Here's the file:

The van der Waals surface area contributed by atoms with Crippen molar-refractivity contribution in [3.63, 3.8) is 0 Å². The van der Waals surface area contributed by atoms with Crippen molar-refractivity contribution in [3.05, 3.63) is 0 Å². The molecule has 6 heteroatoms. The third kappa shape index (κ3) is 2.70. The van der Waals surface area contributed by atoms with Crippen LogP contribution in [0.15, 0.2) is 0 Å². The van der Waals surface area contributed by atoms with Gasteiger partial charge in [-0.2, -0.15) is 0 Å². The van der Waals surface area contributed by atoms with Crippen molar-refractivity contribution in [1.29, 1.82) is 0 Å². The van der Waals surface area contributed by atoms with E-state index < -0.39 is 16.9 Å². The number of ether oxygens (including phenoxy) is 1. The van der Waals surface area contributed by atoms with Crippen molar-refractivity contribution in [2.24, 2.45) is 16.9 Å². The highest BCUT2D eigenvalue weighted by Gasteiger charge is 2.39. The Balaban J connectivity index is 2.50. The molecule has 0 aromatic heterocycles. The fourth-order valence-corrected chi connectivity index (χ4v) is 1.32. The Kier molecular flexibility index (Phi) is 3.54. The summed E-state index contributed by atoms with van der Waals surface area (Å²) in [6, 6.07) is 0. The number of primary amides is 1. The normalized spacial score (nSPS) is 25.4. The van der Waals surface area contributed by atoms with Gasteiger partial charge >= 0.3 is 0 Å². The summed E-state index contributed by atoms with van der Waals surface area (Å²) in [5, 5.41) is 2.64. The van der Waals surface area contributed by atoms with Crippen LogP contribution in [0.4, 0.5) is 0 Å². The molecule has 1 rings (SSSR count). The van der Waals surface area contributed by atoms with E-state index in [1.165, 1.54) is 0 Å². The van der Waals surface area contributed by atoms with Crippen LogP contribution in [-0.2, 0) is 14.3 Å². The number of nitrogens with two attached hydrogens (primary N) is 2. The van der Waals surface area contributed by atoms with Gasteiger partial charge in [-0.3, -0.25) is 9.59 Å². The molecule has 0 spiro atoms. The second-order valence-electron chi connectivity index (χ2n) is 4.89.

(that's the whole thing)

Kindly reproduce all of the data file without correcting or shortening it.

The van der Waals surface area contributed by atoms with Crippen molar-refractivity contribution in [3.63, 3.8) is 0 Å². The van der Waals surface area contributed by atoms with Crippen molar-refractivity contribution in [3.05, 3.63) is 0 Å². The molecule has 6 heteroatoms. The third kappa shape index (κ3) is 2.70. The van der Waals surface area contributed by atoms with Crippen LogP contribution in [0.15, 0.2) is 0 Å². The van der Waals surface area contributed by atoms with Gasteiger partial charge in [-0.2, -0.15) is 0 Å². The van der Waals surface area contributed by atoms with Crippen molar-refractivity contribution in [1.29, 1.82) is 0 Å². The van der Waals surface area contributed by atoms with E-state index < -0.39 is 16.9 Å². The number of ether oxygens (including phenoxy) is 1. The van der Waals surface area contributed by atoms with Crippen molar-refractivity contribution in [2.24, 2.45) is 16.9 Å². The highest BCUT2D eigenvalue weighted by Gasteiger charge is 2.39. The Balaban J connectivity index is 2.50. The molecule has 0 aromatic heterocycles. The fourth-order valence-corrected chi connectivity index (χ4v) is 1.32. The Kier molecular flexibility index (Phi) is 3.54. The summed E-state index contributed by atoms with van der Waals surface area (Å²) in [6, 6.07) is 0. The number of primary amides is 1. The normalized spacial score (nSPS) is 25.4. The van der Waals surface area contributed by atoms with Gasteiger partial charge >= 0.3 is 0 Å². The summed E-state index contributed by atoms with van der Waals surface area (Å²) in [5, 5.41) is 2.64. The van der Waals surface area contributed by atoms with Crippen LogP contribution in [0.4, 0.5) is 0 Å². The molecule has 1 rings (SSSR count). The van der Waals surface area contributed by atoms with E-state index in [1.165, 1.54) is 0 Å². The van der Waals surface area contributed by atoms with Crippen LogP contribution in [-0.2, 0) is 14.3 Å². The number of nitrogens with two attached hydrogens (primary N) is 2. The van der Waals surface area contributed by atoms with Gasteiger partial charge in [-0.3, -0.25) is 9.59 Å². The molecule has 0 spiro atoms. The second-order valence-electron chi connectivity index (χ2n) is 4.89.